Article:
FAC­ING THE FACTS ABOUT WHAT A BIG NIGHT CAN DO

Life & Style Weekend - - MAGAZINE | YOU -

We all know smash­ing out those sug­ary cock­tails on a Satur­day night not only leaves us feel­ing in­cred­i­bly un­well the next day, but also makes our skin look like ut­ter crap.

Aes­thetic skin prac­ti­tioner Sarah Hud­son re­veals the ef­fects on your skin the next day.

1. DE­HY­DRA­TION

“Al­co­hol is a di­uretic lead­ing to de­hy­dra­tion in the skin,” Sarah ex­plains. “This results in parched, crepey skin that quickly loses its lu­mi­nos­ity and glow.” For each al­co­holic bev­er­age con­sumed, you need to re­plen­ish the skin with four glasses of wa­ter.

2. PUFFI­NESS AND BLOAT­ING

“As al­co­hol is a di­uretic, it tells the body to hold on to wa­ter. The next day this results in puffi­ness and fluid retention.” The most no­tice­able signs: un­der-eye bags, puffy eye­lids, swelling around the jaw­line.

3. PIM­PLES AND BREAK­OUTS

This is prob­a­bly the most com­mon con­se­quence of drink­ing, and is a di­rect re­sult of the sug­ars found in drinks, which make the an­dro­gen hor­mone more ac­tive.

4. SKIN FLUSH­ING AND RED­NESS

If you’re prone to ‘tomato face’, then you might want to steer clear of wine – in par­tic­u­lar white wine.

“Al­co­hol is a va­sodila­tor, lead­ing to skin red­ness and flush­ing, par­tic­u­larly no­tice­able in the cheek area,” Sarah adds.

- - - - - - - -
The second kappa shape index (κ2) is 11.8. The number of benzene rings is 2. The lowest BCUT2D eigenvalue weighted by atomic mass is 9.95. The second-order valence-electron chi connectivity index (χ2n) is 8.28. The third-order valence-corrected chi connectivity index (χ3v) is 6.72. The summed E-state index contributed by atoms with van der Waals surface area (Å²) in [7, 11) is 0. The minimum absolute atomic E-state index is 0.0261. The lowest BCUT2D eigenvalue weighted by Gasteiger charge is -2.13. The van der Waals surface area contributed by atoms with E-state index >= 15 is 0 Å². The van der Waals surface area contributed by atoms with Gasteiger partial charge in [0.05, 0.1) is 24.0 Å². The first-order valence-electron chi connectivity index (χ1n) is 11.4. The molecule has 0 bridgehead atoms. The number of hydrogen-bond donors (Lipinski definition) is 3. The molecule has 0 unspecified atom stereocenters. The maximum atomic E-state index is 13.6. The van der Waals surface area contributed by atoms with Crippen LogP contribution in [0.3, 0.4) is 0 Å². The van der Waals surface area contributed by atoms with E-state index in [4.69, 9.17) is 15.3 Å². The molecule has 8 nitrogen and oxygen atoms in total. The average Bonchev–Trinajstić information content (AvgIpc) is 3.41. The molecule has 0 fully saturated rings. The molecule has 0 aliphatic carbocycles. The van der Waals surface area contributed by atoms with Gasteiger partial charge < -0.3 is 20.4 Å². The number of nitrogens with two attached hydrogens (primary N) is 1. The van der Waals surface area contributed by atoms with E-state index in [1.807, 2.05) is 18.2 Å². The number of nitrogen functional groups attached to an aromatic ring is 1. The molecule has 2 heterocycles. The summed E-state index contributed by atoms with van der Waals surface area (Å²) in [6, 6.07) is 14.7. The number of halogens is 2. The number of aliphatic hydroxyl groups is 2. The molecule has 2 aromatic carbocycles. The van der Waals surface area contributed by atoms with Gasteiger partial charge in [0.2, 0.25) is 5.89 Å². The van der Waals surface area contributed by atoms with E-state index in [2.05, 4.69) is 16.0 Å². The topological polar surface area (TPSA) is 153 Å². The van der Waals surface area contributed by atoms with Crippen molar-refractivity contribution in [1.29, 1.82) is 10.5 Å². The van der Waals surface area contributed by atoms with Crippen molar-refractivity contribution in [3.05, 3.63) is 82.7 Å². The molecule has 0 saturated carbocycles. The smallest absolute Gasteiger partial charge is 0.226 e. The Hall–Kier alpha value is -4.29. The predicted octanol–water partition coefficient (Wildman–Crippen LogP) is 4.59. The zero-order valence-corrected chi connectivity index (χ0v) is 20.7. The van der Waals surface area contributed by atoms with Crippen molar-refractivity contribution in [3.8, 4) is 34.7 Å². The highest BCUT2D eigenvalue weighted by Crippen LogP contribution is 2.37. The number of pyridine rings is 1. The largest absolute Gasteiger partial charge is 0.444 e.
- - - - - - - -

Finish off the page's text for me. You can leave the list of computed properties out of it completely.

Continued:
5. LONG-TERM DAM­AGE

“Over time, too much con­sump­tion of al­co­hol can lead to the sup­pres­sion of the skin’s nat­u­ral pro­tec­tive struc­ture, caus­ing sus­cep­ti­bil­ity to UV dam­age and au­toim­mune skin con­di­tions such as rosacea and pso­ri­a­sis.”

PREVEN­TION

Sarah says there are next-day steps:

1. Gen­tly ex­fo­li­ate the skin: this will re­move dull, de­hy­drated skin cells.

2. While ex­fo­li­at­ing, gen­tly mas­sage your face in cir­cu­lar mo­tions: this will help with lym­phatic drainage, de­crease the ap­pear­ance of fine lines and re­duce fa­cial puffi­ness.

3. In­vest in a LED mask light. The red light rays are proven to boost col­la­gen pro­duc­tion and the blue light rays are proven to de­stroy acne-caus­ing bac­te­ria.

– www.bodyand­soul.com.au

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